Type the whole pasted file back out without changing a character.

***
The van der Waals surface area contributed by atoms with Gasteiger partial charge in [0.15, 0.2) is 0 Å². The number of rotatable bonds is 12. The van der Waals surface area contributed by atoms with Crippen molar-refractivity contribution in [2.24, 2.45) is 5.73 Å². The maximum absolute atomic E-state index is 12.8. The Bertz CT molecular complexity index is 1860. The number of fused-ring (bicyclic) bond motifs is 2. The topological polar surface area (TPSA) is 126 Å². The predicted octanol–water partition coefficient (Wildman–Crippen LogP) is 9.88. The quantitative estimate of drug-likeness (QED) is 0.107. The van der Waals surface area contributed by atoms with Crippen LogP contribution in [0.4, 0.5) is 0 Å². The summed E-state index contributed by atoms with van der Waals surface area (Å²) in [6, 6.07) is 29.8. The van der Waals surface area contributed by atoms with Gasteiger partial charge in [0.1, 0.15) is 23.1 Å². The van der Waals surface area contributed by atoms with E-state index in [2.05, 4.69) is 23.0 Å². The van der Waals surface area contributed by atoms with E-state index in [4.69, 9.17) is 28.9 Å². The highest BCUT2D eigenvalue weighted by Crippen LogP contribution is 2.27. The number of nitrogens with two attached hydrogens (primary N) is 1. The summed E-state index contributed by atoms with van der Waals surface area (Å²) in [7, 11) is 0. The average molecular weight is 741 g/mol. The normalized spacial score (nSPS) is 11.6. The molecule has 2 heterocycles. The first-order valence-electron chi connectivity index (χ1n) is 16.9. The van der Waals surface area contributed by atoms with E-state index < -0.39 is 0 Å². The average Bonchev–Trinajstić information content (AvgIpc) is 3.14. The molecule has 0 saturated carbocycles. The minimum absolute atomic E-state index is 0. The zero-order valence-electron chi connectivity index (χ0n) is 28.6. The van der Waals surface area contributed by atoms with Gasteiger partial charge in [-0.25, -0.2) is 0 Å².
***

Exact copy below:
The van der Waals surface area contributed by atoms with Gasteiger partial charge in [0.15, 0.2) is 0 Å². The number of rotatable bonds is 12. The van der Waals surface area contributed by atoms with Crippen molar-refractivity contribution in [2.24, 2.45) is 5.73 Å². The maximum absolute atomic E-state index is 12.8. The Bertz CT molecular complexity index is 1860. The number of fused-ring (bicyclic) bond motifs is 2. The topological polar surface area (TPSA) is 126 Å². The predicted octanol–water partition coefficient (Wildman–Crippen LogP) is 9.88. The quantitative estimate of drug-likeness (QED) is 0.107. The van der Waals surface area contributed by atoms with Crippen LogP contribution in [0.4, 0.5) is 0 Å². The summed E-state index contributed by atoms with van der Waals surface area (Å²) in [6, 6.07) is 29.8. The van der Waals surface area contributed by atoms with Gasteiger partial charge in [0.1, 0.15) is 23.1 Å². The van der Waals surface area contributed by atoms with E-state index in [2.05, 4.69) is 23.0 Å². The van der Waals surface area contributed by atoms with E-state index in [4.69, 9.17) is 28.9 Å². The highest BCUT2D eigenvalue weighted by Crippen LogP contribution is 2.27. The number of nitrogens with two attached hydrogens (primary N) is 1. The summed E-state index contributed by atoms with van der Waals surface area (Å²) in [7, 11) is 0. The average molecular weight is 741 g/mol. The normalized spacial score (nSPS) is 11.6. The molecule has 2 heterocycles. The first-order valence-electron chi connectivity index (χ1n) is 16.9. The van der Waals surface area contributed by atoms with E-state index < -0.39 is 0 Å². The average Bonchev–Trinajstić information content (AvgIpc) is 3.14. The molecule has 0 saturated carbocycles. The minimum absolute atomic E-state index is 0. The zero-order valence-electron chi connectivity index (χ0n) is 28.6. The van der Waals surface area contributed by atoms with Gasteiger partial charge in [-0.25, -0.2) is 0 Å².